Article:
New Delhi: Farm scientists have decoded genome of piegonpea (arhar) -- the second most important pulse in the country -- a breakthrough which would help in developing new varieties and enhancing productivity of the pulse crop.
A group of 31 scientists from the Indian Council of Agriculture Research, state agricultural universities and Banaras Hindu University (BHU), led by Nagendra Kumar Singh from ICAR`s National Research Centre on Plant Biotechnology at New Delhi, decoded the genome of `Arhar`.
This is the first plant genome sequenced entirely through a network of Indian institutions and it will provide highly valuable resource for variety improvement of pigeonpea, an
ICAR statement said.
Availability of the Arhar genome sequence would accelerate development of new varieties and hybrids with enhanced productivity by making use of germplasm resources.
Average pulse crop productivity in India has remained low at about 650 kg per hectare for the last six decades leading to soaring `Dal` prices with increasing demands.
Lack of high yielding, disease and pest resistant varieties is a major factor for the stagnant pulse productivity.
Slow progress in breeding high yielding Arhar varieties is attributed to dearth of genetic information coupled with large crop duration and intractable pod borer problem and poor utilisation of wild germplasm resources.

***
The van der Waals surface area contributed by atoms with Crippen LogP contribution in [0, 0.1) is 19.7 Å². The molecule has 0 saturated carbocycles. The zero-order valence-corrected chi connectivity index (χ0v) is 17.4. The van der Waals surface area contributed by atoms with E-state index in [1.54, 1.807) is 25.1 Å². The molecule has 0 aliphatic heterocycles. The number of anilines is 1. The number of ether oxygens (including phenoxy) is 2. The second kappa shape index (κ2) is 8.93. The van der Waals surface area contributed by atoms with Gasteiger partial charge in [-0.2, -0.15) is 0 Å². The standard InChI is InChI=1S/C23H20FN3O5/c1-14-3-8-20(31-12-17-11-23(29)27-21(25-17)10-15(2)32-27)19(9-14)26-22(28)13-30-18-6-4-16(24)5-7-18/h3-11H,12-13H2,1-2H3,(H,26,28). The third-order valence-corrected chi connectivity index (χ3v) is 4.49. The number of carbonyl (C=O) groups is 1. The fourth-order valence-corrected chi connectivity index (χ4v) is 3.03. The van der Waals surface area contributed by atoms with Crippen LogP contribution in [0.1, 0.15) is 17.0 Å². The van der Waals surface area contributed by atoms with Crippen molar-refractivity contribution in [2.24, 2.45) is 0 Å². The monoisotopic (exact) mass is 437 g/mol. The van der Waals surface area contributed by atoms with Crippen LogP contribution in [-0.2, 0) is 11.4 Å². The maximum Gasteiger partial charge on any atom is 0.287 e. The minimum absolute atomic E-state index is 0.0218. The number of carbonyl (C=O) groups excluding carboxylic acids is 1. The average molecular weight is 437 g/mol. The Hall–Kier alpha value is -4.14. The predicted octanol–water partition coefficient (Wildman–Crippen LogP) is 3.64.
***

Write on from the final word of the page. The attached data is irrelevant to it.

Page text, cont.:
The genome of popular Arhar variety `Asha` was assembled using long sequence reads of 454-FLX second generation sequencing technology resulting in 511 million base pairs of high quality genome sequence information.
The scientists have identified 47,004 protein coding genes in the Arhar genome, of which 1,213 genes are for disease resistance and 152 genes for tolerance to drought, heat and salinity that make it a hardy crop.
The genome sequence was used to develop a large number of `Arhar` DNA markers which were experimentally validated for high rate of variation among the pigeonpea varieties.
Pigeonpea or red gram (Arhar or Tur) is an important grain legume (Pulse) crop of India. About 85 per cent of the world pigeonpea is produced and consumed in India where it is a key crop for food and nutritional security of the people.